How to Avoid Absolute Frustration
Primary care is so imperfect. Each day I could probably find as many things to complain about as complaints my patients come in with, and I am beginning to see why burnout can occur. That is, if you don't have the right perspective. As I forge ahead on this year-one journey, I am creating tenets to avoid burnout. I'm honestly not a huge believer in self-help or magical powers of positive thinking, but we all function day-to-day with principles and ideas influencing us, whether we admit it or not.
- Principle one: Poker face. Laughing on the inside is always acceptable, but patients will say the most outlandish things. "It's easier to get marijuana than an antibiotic so just give me a refill on this amoxicillin." Nope, not gonna do it, honey.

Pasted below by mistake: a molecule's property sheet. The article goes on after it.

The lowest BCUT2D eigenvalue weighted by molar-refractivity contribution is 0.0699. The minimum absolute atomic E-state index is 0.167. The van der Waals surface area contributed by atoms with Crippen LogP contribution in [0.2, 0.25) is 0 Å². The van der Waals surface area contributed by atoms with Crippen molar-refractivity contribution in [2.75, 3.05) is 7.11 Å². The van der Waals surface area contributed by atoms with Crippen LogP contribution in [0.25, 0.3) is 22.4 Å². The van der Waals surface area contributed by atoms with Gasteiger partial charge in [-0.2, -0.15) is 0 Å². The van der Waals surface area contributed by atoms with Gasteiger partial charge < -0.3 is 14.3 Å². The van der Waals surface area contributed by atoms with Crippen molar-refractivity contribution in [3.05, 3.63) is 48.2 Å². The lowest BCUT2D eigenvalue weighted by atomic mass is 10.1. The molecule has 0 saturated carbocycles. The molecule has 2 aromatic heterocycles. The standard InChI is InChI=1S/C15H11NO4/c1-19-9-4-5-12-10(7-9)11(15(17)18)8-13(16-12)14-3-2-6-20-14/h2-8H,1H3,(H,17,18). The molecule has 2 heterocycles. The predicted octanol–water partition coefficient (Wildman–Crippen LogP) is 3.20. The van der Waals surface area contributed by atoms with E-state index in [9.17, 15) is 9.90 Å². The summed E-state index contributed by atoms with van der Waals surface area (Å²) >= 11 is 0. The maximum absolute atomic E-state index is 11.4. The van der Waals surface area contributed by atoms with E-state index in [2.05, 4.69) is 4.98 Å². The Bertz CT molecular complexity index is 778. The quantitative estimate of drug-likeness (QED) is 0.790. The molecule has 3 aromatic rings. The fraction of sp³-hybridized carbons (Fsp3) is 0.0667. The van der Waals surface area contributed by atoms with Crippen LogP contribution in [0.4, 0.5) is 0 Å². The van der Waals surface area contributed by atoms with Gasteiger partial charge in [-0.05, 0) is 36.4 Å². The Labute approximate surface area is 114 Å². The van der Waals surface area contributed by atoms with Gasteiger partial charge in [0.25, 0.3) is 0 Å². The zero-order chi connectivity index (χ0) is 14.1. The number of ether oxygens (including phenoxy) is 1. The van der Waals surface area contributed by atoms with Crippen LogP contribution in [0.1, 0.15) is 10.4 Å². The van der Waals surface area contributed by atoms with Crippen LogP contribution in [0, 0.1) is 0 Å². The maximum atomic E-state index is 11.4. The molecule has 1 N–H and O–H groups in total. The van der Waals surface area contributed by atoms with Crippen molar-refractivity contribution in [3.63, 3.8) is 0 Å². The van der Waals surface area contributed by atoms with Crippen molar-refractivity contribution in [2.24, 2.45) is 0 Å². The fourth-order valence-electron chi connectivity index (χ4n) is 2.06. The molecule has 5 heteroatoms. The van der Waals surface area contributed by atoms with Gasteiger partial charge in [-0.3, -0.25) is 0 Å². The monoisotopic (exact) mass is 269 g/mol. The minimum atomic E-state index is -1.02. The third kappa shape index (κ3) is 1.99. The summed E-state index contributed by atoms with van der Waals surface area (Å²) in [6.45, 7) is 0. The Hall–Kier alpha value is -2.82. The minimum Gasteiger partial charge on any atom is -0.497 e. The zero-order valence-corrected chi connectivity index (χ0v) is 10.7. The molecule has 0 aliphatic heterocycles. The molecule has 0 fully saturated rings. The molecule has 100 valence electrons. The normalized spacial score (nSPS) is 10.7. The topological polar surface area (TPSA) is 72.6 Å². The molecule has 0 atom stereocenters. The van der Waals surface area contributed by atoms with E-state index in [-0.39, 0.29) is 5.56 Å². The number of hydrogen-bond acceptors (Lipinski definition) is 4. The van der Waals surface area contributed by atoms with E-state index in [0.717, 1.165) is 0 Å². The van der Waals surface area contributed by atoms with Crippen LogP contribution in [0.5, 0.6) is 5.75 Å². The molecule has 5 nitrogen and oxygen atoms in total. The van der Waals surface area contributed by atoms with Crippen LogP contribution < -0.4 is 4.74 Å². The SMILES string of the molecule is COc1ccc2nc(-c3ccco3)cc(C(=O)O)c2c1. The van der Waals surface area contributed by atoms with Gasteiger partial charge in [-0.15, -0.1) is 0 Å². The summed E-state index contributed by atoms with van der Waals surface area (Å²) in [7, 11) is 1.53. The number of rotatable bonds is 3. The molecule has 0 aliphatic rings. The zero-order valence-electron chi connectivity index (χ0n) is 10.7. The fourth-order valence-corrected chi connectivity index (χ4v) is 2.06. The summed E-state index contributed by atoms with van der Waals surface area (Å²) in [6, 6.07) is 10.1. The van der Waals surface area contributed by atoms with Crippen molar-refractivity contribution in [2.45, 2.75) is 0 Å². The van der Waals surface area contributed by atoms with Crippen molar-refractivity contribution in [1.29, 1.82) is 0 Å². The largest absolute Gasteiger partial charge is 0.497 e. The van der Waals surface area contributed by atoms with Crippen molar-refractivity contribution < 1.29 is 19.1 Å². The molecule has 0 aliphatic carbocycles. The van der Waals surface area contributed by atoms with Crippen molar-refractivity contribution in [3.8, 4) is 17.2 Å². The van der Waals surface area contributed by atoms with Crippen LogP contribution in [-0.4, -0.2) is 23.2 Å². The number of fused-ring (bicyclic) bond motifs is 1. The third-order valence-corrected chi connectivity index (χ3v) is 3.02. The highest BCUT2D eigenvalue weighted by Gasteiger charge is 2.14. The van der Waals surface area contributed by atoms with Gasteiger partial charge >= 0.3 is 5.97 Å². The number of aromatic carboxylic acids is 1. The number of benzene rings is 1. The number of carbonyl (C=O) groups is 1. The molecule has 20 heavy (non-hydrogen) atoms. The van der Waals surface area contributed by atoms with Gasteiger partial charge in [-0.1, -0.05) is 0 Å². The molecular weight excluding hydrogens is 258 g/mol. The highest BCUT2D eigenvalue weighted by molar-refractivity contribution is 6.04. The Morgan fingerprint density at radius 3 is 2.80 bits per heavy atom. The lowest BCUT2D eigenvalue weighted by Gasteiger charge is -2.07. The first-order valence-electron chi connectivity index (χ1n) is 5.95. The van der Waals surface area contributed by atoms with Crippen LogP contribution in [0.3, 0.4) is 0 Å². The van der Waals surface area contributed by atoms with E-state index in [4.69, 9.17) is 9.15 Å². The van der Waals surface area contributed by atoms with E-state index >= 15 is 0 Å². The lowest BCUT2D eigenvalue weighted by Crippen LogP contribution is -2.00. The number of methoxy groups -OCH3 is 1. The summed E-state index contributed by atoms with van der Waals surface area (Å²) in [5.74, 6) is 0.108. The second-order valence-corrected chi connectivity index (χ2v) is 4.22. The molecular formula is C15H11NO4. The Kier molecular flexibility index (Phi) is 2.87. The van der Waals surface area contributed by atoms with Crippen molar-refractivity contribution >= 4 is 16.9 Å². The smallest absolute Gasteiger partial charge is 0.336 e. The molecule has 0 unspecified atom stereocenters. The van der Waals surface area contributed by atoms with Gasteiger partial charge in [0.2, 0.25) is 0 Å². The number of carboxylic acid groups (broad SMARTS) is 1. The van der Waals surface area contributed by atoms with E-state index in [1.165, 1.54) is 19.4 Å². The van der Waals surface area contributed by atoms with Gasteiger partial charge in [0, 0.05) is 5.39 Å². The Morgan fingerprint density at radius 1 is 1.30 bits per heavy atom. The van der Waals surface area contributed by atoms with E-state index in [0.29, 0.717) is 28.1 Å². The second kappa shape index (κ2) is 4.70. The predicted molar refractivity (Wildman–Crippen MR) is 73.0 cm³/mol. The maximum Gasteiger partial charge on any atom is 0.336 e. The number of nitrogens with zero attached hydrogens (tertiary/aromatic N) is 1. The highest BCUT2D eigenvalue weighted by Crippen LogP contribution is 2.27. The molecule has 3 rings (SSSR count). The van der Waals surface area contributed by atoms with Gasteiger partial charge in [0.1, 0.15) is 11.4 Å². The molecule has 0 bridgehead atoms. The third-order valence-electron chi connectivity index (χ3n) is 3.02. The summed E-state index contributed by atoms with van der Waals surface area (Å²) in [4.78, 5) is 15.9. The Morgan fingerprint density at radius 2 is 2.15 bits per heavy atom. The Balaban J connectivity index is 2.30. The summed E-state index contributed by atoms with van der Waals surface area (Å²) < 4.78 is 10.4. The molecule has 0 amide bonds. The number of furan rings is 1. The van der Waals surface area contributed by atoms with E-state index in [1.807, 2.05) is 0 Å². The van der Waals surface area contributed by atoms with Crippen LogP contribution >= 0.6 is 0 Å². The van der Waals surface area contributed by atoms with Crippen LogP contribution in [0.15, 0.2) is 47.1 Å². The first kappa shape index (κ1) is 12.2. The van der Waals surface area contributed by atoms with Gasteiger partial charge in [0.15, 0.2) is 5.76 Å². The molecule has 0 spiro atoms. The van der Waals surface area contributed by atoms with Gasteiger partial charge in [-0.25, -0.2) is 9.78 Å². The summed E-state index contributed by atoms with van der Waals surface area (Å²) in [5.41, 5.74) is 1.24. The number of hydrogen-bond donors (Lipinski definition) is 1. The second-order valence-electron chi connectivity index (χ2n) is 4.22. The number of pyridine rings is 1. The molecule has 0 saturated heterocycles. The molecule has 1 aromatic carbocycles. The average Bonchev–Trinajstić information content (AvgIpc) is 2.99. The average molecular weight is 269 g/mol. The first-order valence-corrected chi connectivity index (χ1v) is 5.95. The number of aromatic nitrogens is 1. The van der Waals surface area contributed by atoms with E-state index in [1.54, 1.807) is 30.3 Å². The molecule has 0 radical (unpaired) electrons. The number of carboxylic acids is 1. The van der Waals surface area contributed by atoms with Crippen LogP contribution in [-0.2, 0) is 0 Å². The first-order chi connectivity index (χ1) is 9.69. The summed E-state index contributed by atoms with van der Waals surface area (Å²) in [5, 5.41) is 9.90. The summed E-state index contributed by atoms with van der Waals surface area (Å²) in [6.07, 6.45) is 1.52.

- Principle two: Customer is not always right. This isn't Burger King, so I actually do have a right to be a little bossy sometimes.
Patient's wife: "I'm pretty sure my husband had a stroke over the weekend but he refused to get on the ambulance to go to the ER."
Me: "Go to ER."
- Principle three: Your attending doctor is always right. This is just a trick to make life simpler. With that mindset, there's less frustration.
- Principle four: Patients seem to respond to, "I am so very sorry for your wait," so I just keep this nice phrase on hand to try to ease the tension when I first walk into an exam room.
- Principle five: When your staff messes up with just about anything, it's always your fault. Just take the blame when you're the one calling back the patient and they usually take it a bit better coming from you. Blaming others never makes you look good.
- Principle six: This isn't about the paycheck. I thought getting out of school would end the paycheck-to-paycheck lifestyle, but the tsunami of loan payment hit. This is not about the paycheck. I "like" this job. It's worth it. I "enjoy" it...most of the time.
- Principle seven: Only a few more days until the weekend.